Dennis Sun in Washington DC

Research/Outreach Partner Award

For fourth-generation rancher Dennis Sun, summer is split between operating Sun Ranch, 40 miles west of Casper, with his family, attending meetings and advocating for the agriculture industry, and making sure the state gets the latest agriculture news in “the paper.”

The paper is the Wyoming Livestock Roundup, which has earned the Outstanding Research/Outreach Partner Award for 2017. “I never thought I’d be in the newspaper business,” says owner, publisher, and lifelong-rancher Sun.

The Roundup is a staple for the state’s farmers, ranchers, agribusinesses, and others with an interest in the state’s third largest industry. Weekly editions cover livestock and crop production, prices, weather, private lands, federal lands, consumer trends, ag news from D.C. and market influences from around the world. Livestock and equipment sales, fairs, youth activities, guest opinions, and obituaries are regular features in the Roundup’s pages and online editions.

“Dennis and all the staff at the WLR set the standard for this award,” says nominator Kelly Crane, associate director of UW Extension. “In my judgment, few entities contribute more to UW Extension’s mission to provide relevant, research-based information to Wyoming ranchers, farmers, agribusinesses, and rural residents than the WLR.”

Sun Attributes Success to Staff

The Roundup’s editorial team includes staff writer-editors and correspondents around the state. “Our goal is always to give readers quality, accurate reporting,” says Managing Editor Saige Albert.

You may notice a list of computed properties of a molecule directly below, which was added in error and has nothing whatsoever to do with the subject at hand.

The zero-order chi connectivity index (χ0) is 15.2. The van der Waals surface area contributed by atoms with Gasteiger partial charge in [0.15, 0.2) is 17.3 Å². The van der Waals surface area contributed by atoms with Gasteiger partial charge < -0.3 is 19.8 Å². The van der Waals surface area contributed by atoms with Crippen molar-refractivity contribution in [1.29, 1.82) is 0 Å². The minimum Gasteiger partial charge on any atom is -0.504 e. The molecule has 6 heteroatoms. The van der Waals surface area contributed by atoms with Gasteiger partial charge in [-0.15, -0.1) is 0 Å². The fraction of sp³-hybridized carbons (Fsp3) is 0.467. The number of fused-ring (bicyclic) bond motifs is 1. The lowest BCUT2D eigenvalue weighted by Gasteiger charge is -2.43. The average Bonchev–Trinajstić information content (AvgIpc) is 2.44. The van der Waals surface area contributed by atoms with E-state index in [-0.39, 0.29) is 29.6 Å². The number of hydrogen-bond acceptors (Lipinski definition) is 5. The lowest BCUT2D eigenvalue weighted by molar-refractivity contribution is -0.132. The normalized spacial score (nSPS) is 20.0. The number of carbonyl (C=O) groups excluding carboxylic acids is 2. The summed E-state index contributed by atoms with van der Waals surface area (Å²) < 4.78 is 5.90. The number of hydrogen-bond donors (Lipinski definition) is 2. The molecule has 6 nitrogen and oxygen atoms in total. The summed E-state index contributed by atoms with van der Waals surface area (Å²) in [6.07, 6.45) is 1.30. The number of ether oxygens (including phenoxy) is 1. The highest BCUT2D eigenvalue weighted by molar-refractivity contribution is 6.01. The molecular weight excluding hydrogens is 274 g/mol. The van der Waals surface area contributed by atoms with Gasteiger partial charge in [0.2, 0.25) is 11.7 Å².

“The staff is really passionate and dedicated to the Roundup. They have an ag work ethic,” says Sun. “They work till the job gets done, not by the clock.” He notes as soon as the paper goes to press Friday morning, they start on the next week’s issue.

In addition to 52 regular editions a year, the Roundup publishes special editions, such as the Rocky Mountain Horse Edition, Midland Bull Test Edition, Wyoming State Fair and Rodeo Program Guide, Wyoming Seedstock Directory, and fall and winter cattlemen’s editions. In September, there’s a University of Wyoming special edition that includes UW and student accomplishments.

Relationships a Priority

Most mornings, Sun arrives at his office at the Roundup by 6:30 a.m., “when everything’s quiet,” to review the activities and issues of Wyoming producers. The Roundup is a member of almost a dozen organizations, including Wyoming Angus Association, Wyoming Farm Bureau Federation, Wyoming Horse Council, Wyoming Wool Growers Association, and other state, county, and national industry organizations.

Sun is president of the Wyoming Stock Growers Association and has served on the College of Agriculture and Natural Resources Dean’s Advisory Board since 2005.

Says Crane, “The Roundup sustains a statewide network of agricultural professionals, businesses, elected officials, community members, and producers, which is an accomplishment largely unrivaled by other media sources in Wyoming.”

Albert points out UW Extension specialists are used regularly as sources, and the Roundup publishes columns by extension specialists each week. The paper also runs guest opinions from department heads and the UW president.

“We appreciate stories from UW sources because they provide practical information for producers that originates from research conducted within the state,” says Albert. “We also have a great working relationship with many UW researchers who notify us about their work.”

“UW helps the state in so many ways,” observes Sun. “UW Extension helps ranchers, farmers, and kids in 4-H,” he says. “With UW being the only four-year university and largest ag program, if you don’t support it, you’re kind of cheating yourself and your family.”

The Wyoming Livestock Roundup was established in Worland in 1989. Sun purchased the paper in 2006. “It looked like it would be an enjoyable business to have and has proved to be. The Roundup’s success shows that hard work pays off.”

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